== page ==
South African households, with more limited incomes in the current highly
inflationary environment, are nowadays caught between the rock of saving for a
comfortable retirement, and the hard place of leaving a legacy for their children.
Saving has long been punted as a necessary obligation for South Africans,
for whom frugal households had a fall-back during the global credit crunch, while
spendthrift households are now besieged by untold hardship.
"For any person, less external dependency means more freedom of choice,
while improved financial health not only increases present-day security, but also
enriches life and retirement planning,' says Schalk van der Merwe, Area
Manager at Nedbank Financial Planning, Nedbank Wealth.
Van der Merwe, a certified financial planner, who has been tracking
segmented consumer spending habits during a dedicated career spanning over
15 years, provides a broad breakdown of the spending habits of different South
African age groups, with simple advice to change behavioural patterns.
SPENDING HABITS BY AGE GROUP
18- to 25-year olds: Irresponsible debt phase
Mistake: They generally take on too much debt - financing a new lifestyle, as
opposed to earning it, predominantly using credit to access student loans.
Advice: Starting to save early on in life is the best choice to reap the full benefit
of compound interest.
25- to 35-year olds: Good longer-term debt phase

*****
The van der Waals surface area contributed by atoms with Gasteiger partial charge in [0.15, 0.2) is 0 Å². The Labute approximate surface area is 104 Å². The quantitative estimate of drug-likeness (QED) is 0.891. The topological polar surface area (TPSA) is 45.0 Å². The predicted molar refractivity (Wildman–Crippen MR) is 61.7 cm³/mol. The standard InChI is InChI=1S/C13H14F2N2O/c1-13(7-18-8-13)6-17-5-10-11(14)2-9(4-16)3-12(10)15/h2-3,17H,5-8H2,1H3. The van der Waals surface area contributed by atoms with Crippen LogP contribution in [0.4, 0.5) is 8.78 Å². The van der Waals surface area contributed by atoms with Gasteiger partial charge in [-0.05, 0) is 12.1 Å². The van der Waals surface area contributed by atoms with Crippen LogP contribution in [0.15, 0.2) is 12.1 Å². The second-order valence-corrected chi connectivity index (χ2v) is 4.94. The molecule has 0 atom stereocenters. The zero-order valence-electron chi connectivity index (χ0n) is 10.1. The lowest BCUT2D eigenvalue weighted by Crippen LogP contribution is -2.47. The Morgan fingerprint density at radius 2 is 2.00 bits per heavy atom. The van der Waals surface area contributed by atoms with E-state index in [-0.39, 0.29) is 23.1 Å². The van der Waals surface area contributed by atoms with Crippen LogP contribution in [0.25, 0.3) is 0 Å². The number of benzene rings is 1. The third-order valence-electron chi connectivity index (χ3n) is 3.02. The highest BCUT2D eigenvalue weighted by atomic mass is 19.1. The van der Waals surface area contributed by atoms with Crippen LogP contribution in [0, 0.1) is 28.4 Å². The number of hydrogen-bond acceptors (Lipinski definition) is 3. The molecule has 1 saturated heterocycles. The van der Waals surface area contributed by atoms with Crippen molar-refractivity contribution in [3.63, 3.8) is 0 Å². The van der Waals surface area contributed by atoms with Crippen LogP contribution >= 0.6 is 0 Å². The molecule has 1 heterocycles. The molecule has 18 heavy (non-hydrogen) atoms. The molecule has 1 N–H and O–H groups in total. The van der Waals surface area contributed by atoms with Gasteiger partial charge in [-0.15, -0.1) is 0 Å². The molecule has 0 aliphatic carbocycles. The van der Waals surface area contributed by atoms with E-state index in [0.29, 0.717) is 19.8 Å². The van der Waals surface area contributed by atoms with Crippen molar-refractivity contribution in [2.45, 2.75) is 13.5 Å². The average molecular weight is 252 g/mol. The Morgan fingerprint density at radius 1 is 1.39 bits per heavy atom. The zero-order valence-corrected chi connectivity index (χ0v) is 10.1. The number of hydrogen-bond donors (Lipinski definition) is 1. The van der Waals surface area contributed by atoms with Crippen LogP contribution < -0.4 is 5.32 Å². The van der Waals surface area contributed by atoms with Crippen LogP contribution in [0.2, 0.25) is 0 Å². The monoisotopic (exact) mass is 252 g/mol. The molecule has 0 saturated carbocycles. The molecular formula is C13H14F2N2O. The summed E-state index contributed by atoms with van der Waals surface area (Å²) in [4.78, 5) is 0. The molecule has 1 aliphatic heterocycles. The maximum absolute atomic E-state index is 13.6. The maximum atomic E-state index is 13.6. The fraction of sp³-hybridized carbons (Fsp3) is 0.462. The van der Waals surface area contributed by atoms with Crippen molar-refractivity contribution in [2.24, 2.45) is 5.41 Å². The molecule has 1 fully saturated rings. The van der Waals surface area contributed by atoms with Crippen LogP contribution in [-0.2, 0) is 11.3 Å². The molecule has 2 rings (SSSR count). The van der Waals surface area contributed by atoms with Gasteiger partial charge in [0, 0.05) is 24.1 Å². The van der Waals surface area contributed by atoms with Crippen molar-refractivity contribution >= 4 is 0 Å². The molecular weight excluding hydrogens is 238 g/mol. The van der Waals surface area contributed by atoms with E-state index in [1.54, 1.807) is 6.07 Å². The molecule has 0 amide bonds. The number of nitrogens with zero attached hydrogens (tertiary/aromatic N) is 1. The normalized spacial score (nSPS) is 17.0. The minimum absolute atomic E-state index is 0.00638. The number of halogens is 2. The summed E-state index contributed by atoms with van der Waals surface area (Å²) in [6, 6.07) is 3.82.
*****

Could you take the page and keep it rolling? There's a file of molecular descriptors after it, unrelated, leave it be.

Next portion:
Mistake: They don?t settle down early enough, and spend potential savings on
big car loans.
Advice: Generally, incomes are at levels to take on "good long-term debt" like
home loans. The difference between good and bad debt needs to be more
35- to 45-year olds: Serious savings phase
Mistake: They often cash in their pension and provident funds to start new
business ventures and big home loans.
Advice: They need to apply more realistic thinking about the value of their
current asset base and what it will be worth in the future.
45- to 65-year olds: Silly debt phase
Mistake: Here, especially the empty-nesters spend their "child free" money on
new fancy cars or exotic holidays, without calculating what percentage of debt
has been repaid.
Advice: That disposable cash should be able to work for their future goals.
65- to 85-year olds: Low debt phase
Mistake: They become too conservative in their investment choices and don?t
keep track with inflation, wanting to just maintain their relatively comfortable
lifestyle throughout retirement.
Advice: The time value of money and the importance to understand their
personal cash flows vs. their life expectancy needs to be better understood.
Van der Merwe advises South Africans across all age groups to adopt some
form of long-term savings plan. "Every person should, in fact, have a short,
medium and long-term strategy in order to reach individual goals,' he says. "The
key is to set goals. A good financial plan, clear objectives and discipline will
determine how responsibly individuals manage their savings agenda.'
What do you think?
Is this an accurate reflection of the life-
stage financial mistakes?